Stabilization of the longitudinal plasmon resonance absorption of nanorods by porous silica shell layer

F. Rudnitzki*, F. Ratto, G. Hüttmann

*Corresponding author for this work


Pulsed laser irradiated gold nanoparticles can mediate cell membrane permeabilization, cell elimination and protein inactivation by mechanical effects of nanocavitation. Besides therapeutic applications irradiated gold nanoparticles are investigated as contrast agent in photoacoustic imaging. Especially for imaging of structures in deeper tissue the use of irradiation wavelengths in the range between 700 and 1100 nm is necessary, because of lower tissue absorption and scattering. Depending on their shape the nanorods absorption band can be shifted into this near infrared range. Thus, it can be expected to mediate stronger effects with nanorods irradiated at this band. In contrast to spherical particles nanorods irradiated with nanosecond laser pulses tuned to the wavelength of their maximum absorption are not suitable to cause expected effects. We found that an expanding vapor bubble causes a rapid change in refractive index of the surrounding medium and results changes of the nanorods optical properties. These changes remain transient for a stable particle shape and transcent into permanent change, when melting occurs. Thus, for the purpose of cell killing or enhanced contrast in photoacoustic imaging higher photothermal stability is required. We show here by means of calculations and experiments, that a porous silica coating stabilizes the wavelength position of the longitudinal plasmon resonance of irradiated nanorods. These silica shelled gold-nanorods retained their optical properties and showed increased photothermal stability under nanosecond pulsed laser irradiation.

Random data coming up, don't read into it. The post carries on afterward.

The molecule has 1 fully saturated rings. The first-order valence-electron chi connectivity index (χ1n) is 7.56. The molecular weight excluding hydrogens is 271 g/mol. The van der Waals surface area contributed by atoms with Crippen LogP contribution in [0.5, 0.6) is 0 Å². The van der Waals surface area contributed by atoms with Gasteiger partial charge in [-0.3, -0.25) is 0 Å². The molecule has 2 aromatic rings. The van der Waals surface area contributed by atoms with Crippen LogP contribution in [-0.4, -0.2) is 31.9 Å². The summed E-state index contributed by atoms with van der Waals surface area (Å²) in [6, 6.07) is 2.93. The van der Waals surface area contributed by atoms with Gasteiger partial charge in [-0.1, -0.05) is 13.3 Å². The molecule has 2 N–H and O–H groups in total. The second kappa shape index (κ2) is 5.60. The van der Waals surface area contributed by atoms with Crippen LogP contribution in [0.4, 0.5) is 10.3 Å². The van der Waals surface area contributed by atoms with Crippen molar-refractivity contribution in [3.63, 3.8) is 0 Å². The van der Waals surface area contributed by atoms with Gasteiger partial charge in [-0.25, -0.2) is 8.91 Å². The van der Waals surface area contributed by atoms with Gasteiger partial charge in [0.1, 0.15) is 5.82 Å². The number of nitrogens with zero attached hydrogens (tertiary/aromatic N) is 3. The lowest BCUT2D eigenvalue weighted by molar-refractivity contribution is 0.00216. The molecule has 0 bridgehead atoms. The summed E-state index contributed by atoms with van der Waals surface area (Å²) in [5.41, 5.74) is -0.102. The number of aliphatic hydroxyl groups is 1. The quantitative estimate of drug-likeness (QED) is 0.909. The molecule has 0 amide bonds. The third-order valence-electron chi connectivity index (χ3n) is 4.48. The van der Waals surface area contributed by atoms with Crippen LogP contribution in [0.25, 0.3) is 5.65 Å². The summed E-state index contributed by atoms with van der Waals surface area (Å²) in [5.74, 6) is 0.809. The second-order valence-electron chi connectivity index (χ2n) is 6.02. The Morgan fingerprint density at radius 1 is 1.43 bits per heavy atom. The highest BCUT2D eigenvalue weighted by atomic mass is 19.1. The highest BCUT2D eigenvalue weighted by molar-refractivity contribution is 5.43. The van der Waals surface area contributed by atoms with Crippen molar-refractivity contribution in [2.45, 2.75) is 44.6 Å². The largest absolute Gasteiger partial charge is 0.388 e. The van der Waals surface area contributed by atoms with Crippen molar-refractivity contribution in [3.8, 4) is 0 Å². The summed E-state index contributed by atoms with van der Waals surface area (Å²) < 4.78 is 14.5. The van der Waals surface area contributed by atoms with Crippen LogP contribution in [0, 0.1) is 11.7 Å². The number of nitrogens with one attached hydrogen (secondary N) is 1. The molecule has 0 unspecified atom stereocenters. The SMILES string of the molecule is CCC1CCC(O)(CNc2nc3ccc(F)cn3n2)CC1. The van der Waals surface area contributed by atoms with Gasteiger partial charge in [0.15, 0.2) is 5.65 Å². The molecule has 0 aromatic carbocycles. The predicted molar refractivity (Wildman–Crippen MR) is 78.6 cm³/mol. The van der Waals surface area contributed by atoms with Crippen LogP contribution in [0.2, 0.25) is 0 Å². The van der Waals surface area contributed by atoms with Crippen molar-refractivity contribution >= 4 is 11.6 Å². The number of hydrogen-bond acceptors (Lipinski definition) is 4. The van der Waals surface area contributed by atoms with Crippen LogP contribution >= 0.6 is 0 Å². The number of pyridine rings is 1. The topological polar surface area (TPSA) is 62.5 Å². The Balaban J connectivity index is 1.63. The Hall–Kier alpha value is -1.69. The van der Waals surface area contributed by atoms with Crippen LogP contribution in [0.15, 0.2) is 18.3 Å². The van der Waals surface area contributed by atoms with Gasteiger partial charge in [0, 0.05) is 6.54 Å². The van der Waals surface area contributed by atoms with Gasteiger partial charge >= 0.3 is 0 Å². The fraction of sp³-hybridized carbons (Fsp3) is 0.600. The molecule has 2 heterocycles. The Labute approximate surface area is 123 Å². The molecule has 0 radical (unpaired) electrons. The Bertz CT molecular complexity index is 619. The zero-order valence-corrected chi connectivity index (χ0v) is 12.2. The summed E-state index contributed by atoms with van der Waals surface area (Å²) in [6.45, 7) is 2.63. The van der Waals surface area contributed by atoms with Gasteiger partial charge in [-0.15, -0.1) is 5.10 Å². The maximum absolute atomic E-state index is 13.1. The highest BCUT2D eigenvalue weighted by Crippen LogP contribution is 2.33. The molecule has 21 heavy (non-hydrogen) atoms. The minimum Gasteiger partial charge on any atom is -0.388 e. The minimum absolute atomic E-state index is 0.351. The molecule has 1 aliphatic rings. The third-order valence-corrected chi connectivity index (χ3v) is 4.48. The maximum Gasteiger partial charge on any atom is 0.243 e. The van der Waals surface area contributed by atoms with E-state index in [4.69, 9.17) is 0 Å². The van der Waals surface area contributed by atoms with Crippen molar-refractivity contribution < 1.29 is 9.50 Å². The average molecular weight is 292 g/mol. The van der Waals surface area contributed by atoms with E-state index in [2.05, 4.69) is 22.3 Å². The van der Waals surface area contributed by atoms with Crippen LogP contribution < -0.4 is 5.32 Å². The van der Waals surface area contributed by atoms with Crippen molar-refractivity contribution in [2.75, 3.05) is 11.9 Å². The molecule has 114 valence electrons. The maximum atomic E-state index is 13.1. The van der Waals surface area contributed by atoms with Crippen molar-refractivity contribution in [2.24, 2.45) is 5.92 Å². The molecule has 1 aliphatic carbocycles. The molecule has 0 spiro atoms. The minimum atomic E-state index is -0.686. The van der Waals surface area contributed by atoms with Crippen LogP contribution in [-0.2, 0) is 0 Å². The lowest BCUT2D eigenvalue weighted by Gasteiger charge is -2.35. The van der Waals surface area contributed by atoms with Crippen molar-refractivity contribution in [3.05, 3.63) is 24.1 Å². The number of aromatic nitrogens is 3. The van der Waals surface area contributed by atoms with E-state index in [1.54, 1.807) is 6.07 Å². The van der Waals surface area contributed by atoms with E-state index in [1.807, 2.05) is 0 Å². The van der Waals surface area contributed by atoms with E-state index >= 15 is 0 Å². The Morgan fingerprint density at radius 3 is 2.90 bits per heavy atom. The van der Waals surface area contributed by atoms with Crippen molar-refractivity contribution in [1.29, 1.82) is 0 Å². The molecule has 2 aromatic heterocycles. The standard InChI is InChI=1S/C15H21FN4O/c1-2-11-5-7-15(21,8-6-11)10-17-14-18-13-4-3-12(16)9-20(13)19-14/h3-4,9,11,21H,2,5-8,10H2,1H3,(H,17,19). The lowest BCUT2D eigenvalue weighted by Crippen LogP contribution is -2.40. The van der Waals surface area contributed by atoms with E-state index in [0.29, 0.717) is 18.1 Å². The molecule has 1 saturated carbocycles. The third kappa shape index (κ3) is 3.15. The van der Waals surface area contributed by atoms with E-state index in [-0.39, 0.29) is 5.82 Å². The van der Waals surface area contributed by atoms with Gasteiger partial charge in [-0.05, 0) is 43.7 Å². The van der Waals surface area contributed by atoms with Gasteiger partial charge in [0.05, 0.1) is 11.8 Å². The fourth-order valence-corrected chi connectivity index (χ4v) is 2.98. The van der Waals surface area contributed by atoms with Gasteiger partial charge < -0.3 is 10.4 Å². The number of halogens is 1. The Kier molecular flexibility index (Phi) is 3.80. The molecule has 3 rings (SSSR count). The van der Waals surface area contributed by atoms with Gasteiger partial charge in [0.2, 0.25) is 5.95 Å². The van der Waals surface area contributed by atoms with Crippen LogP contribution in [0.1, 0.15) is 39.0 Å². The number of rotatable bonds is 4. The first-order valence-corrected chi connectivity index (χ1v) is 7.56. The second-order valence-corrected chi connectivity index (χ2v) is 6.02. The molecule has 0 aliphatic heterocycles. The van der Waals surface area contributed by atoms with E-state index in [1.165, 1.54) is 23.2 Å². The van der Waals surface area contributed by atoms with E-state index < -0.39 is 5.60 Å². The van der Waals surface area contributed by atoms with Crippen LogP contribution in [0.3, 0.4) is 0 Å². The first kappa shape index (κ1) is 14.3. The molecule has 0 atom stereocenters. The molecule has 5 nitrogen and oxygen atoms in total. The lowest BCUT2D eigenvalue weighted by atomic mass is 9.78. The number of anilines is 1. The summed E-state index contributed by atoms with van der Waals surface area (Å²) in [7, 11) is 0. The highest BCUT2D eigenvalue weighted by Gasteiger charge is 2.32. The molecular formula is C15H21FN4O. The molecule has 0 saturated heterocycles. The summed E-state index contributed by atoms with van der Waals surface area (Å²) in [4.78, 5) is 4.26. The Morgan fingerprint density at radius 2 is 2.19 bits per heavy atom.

Original languageEnglish
Publication statusPublished - 2011
EventEuropean Conference on Biomedical Optics - Munich, Germany
Duration: 22.05.201126.05.2011
Conference number: 102609


ConferenceEuropean Conference on Biomedical Optics
Abbreviated titleECBO 2011

Research Areas and Centers

  • Academic Focus: Biomedical Engineering


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